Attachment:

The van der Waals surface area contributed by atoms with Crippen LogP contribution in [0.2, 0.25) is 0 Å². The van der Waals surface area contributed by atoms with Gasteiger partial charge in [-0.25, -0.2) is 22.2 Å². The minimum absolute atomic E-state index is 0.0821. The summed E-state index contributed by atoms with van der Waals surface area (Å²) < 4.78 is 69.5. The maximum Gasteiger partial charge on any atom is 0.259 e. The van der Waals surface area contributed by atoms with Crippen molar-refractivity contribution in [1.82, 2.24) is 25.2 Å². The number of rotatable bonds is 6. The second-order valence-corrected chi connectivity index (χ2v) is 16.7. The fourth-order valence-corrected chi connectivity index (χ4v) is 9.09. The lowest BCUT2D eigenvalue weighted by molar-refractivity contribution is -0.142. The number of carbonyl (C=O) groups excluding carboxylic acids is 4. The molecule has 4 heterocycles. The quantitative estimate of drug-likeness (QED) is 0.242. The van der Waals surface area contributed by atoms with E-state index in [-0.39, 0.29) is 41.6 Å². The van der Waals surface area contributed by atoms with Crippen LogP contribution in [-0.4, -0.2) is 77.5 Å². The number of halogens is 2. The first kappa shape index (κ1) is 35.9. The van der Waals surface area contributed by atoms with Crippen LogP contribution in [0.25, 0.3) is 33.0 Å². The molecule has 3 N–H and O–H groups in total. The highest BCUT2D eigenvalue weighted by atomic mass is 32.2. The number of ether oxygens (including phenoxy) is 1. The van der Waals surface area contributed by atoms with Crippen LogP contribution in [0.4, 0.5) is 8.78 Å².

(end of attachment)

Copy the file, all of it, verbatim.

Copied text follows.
The van der Waals surface area contributed by atoms with Crippen LogP contribution in [0.2, 0.25) is 0 Å². The van der Waals surface area contributed by atoms with Gasteiger partial charge in [-0.25, -0.2) is 22.2 Å². The minimum absolute atomic E-state index is 0.0821. The summed E-state index contributed by atoms with van der Waals surface area (Å²) < 4.78 is 69.5. The maximum Gasteiger partial charge on any atom is 0.259 e. The van der Waals surface area contributed by atoms with Crippen molar-refractivity contribution in [1.82, 2.24) is 25.2 Å². The number of rotatable bonds is 6. The second-order valence-corrected chi connectivity index (χ2v) is 16.7. The fourth-order valence-corrected chi connectivity index (χ4v) is 9.09. The lowest BCUT2D eigenvalue weighted by molar-refractivity contribution is -0.142. The number of carbonyl (C=O) groups excluding carboxylic acids is 4. The molecule has 4 heterocycles. The quantitative estimate of drug-likeness (QED) is 0.242. The van der Waals surface area contributed by atoms with E-state index in [-0.39, 0.29) is 41.6 Å². The van der Waals surface area contributed by atoms with Crippen LogP contribution in [-0.4, -0.2) is 77.5 Å². The number of halogens is 2. The first kappa shape index (κ1) is 35.9. The van der Waals surface area contributed by atoms with Crippen LogP contribution in [0.25, 0.3) is 33.0 Å². The molecule has 3 N–H and O–H groups in total. The highest BCUT2D eigenvalue weighted by atomic mass is 32.2. The number of ether oxygens (including phenoxy) is 1. The van der Waals surface area contributed by atoms with Crippen LogP contribution in [0.4, 0.5) is 8.78 Å².